Nuclear-driven production of renewable fuel additives from waste organics

Arran George Plant, Bor Kos, Anže Jazbec, Luka Snoj, Vesna Najdanovic-Visak*, Malcolm John Joyce*

*Corresponding author for this work

Research output: Contribution to journalArticlepeer-review

Abstract

Non-intermittent, low-carbon energy from nuclear or biofuels is integral to many strategies to achieve Carbon Budget Reduction targets. However, nuclear plants have high, upfront costs and biodiesel manufacture produces waste glycerol with few secondary uses. Combining these technologies, to precipitate valuable feedstocks from waste glycerol using ionizing radiation, could diversify nuclear energy use whilst valorizing biodiesel waste. Here, we demonstrate solketal (2,2-dimethyl-1,3-dioxolane-4-yl) and acetol (1-hydroxypropan-2-one) production is enhanced in selected aqueous glycerol-acetone mixtures with γ radiation with yields of 1.5 ± 0.2 µmol J−1 and 1.8 ± 0.2 µmol J−1, respectively. This is consistent with the generation of either the stabilized, protonated glycerol cation (CH2OH-CHOH-CH2OH2+ ) from the direct action of glycerol, or the hydronium species, H3O+, via water radiolysis, and their role in the subsequent acid-catalyzed mechanisms for acetol and solketal production. Scaled to a hypothetically compatible range of nuclear facilities in Europe (i.e., contemporary Pressurised Water Reactor designs or spent nuclear fuel stores), we estimate annual solketal production at approximately (1.0 ± 0.1) × 104 t year−1. Given a forecast increase of 5% to 20% v/v% in the renewable proportion of commercial petroleum blends by 2030, nuclear-driven, biomass-derived solketal could contribute towards net-zero emissions targets, combining low-carbon co-generation and co-production.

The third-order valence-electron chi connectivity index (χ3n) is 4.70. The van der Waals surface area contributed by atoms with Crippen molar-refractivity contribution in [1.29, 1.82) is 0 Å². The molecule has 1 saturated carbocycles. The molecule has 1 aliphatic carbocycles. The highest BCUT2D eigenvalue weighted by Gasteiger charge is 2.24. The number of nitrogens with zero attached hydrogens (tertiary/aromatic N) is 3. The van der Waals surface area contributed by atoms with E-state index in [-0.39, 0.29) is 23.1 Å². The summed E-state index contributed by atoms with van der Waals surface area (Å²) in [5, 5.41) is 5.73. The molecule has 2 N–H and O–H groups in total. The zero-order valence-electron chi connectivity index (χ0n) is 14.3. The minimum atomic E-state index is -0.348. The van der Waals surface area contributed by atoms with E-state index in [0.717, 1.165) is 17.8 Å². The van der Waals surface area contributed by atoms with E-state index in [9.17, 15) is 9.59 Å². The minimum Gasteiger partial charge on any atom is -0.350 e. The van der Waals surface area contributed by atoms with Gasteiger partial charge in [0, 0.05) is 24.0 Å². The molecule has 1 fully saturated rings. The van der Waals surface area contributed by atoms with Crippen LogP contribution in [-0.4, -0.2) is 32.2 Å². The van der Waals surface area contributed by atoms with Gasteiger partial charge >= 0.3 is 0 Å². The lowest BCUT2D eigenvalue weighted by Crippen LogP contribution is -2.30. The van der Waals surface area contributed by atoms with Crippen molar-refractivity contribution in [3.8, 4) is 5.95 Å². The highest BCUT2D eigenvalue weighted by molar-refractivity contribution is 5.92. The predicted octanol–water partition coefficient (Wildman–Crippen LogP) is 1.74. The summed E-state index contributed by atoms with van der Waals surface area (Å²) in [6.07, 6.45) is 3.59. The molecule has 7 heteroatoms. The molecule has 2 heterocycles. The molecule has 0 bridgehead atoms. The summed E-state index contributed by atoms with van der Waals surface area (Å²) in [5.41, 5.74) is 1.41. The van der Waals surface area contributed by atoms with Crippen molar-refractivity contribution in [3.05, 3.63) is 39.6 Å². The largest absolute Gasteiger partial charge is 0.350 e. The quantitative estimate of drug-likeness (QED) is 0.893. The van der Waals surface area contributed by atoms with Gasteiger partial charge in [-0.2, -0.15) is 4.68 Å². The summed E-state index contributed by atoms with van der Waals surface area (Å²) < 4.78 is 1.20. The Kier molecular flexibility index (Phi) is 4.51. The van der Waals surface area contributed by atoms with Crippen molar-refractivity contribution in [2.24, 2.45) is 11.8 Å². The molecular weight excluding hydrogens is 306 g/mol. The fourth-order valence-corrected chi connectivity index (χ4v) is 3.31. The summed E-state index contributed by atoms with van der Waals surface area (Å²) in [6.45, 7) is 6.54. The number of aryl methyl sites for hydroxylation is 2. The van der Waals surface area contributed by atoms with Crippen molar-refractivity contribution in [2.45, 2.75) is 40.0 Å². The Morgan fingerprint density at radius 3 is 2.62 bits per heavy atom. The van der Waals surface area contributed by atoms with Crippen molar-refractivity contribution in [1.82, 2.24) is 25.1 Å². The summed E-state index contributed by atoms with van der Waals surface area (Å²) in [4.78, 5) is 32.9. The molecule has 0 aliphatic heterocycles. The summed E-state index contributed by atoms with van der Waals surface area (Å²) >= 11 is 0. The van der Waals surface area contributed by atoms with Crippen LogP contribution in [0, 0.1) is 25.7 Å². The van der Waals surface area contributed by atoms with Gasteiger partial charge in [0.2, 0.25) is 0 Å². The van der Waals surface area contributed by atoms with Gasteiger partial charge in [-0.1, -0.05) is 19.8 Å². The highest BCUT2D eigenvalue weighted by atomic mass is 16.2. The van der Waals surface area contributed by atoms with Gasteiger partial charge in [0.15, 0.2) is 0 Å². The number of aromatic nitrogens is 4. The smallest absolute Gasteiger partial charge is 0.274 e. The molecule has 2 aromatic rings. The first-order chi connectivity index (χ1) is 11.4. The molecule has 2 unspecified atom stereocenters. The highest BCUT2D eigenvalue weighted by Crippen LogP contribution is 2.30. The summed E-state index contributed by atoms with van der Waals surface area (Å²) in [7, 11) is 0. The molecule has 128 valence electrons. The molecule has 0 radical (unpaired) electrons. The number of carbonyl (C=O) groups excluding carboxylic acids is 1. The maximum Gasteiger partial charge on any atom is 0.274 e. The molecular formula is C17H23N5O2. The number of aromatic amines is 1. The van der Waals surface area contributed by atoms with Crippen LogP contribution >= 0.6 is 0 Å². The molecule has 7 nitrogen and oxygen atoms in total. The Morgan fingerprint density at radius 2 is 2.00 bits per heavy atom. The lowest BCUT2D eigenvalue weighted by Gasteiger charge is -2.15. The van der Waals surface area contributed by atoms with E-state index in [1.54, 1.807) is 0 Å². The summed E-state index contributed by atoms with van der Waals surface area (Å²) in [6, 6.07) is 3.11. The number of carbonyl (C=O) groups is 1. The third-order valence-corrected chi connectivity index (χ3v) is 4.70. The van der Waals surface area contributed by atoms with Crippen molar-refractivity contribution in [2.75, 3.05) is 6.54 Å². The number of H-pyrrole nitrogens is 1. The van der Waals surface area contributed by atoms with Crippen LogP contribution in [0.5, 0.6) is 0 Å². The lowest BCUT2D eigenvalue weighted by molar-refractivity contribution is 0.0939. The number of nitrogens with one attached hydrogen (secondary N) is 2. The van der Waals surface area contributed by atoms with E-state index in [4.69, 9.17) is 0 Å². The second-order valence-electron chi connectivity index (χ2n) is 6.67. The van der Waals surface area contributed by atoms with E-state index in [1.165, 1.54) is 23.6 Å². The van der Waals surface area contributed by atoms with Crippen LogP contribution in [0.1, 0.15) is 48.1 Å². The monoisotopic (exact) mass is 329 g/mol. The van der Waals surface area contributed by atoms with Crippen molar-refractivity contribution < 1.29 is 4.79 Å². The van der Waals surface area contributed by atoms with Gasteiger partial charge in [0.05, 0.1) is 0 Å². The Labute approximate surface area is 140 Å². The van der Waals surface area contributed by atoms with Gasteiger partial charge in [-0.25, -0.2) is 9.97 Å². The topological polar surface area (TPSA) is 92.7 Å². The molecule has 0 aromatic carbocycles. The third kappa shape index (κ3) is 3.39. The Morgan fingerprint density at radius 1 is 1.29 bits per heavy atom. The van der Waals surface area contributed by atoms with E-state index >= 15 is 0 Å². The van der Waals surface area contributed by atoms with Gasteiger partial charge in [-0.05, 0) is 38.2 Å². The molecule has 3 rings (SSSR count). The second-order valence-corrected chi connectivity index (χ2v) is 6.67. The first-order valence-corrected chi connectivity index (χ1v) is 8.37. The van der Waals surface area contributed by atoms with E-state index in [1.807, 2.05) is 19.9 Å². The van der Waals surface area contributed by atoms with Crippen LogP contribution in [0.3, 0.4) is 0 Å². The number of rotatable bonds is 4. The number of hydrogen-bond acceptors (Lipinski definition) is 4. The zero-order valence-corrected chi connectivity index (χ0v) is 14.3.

Original languageEnglish
Article number132
JournalCommunications Chemistry
Volume4
DOIs
Publication statusPublished - 17 Sep 2021

Bibliographical note

This article is licensed under a Creative Commons Attribution 4.0 International License, which permits use, sharing, adaptation, distribution and reproduction in any medium or format, as long as you give appropriate credit to the original author(s) and the source, provide a link to the Creative Commons license, and indicate if changes were made. The images or other third party material in this article are included in the article’s Creative Commons license, unless indicated otherwise in a credit line to the material. If material is not included in the article’s Creative Commons license and your intended use is not permitted by statutory regulation or exceeds the permitted use, you will need to obtain permission directly from the copyright holder. To view a copy of this license, visit http://creativecommons.org/licenses/by/4.0/.

Funding: The authors (B.K., L.S.) acknowledge the financial support from the Slovenian Research Agency (research core funding No. (P2-0073). The authors (A.J., L.S.) acknowledge the financial support from the Slovenian Research Agency (research infrastructure core funding TRIGA Mark II research reactor). M.J.J. acknowledges the support of the Royal Society via a Wolfson Research Merit Award.

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